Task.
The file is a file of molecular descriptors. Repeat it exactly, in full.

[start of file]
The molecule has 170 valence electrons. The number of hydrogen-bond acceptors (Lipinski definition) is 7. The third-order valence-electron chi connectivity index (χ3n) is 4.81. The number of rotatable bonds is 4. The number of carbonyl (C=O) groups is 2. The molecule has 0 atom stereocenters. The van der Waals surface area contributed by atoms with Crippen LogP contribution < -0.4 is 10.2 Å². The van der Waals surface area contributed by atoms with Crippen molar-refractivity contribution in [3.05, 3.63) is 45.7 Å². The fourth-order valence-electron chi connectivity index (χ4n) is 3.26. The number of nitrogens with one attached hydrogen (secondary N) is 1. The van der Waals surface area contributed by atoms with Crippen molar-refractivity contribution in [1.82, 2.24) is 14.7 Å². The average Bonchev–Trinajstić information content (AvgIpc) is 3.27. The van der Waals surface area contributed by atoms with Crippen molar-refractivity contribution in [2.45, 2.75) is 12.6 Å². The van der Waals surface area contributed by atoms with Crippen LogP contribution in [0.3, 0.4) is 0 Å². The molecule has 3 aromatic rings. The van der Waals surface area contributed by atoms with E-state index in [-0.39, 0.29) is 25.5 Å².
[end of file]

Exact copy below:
The molecule has 170 valence electrons. The number of hydrogen-bond acceptors (Lipinski definition) is 7. The third-order valence-electron chi connectivity index (χ3n) is 4.81. The number of rotatable bonds is 4. The number of carbonyl (C=O) groups is 2. The molecule has 0 atom stereocenters. The van der Waals surface area contributed by atoms with Crippen LogP contribution < -0.4 is 10.2 Å². The van der Waals surface area contributed by atoms with Crippen molar-refractivity contribution in [3.05, 3.63) is 45.7 Å². The fourth-order valence-electron chi connectivity index (χ4n) is 3.26. The number of nitrogens with one attached hydrogen (secondary N) is 1. The van der Waals surface area contributed by atoms with Crippen molar-refractivity contribution in [1.82, 2.24) is 14.7 Å². The average Bonchev–Trinajstić information content (AvgIpc) is 3.27. The van der Waals surface area contributed by atoms with Crippen molar-refractivity contribution in [2.45, 2.75) is 12.6 Å². The van der Waals surface area contributed by atoms with Crippen LogP contribution in [0.3, 0.4) is 0 Å². The molecule has 3 aromatic rings. The van der Waals surface area contributed by atoms with E-state index in [-0.39, 0.29) is 25.5 Å².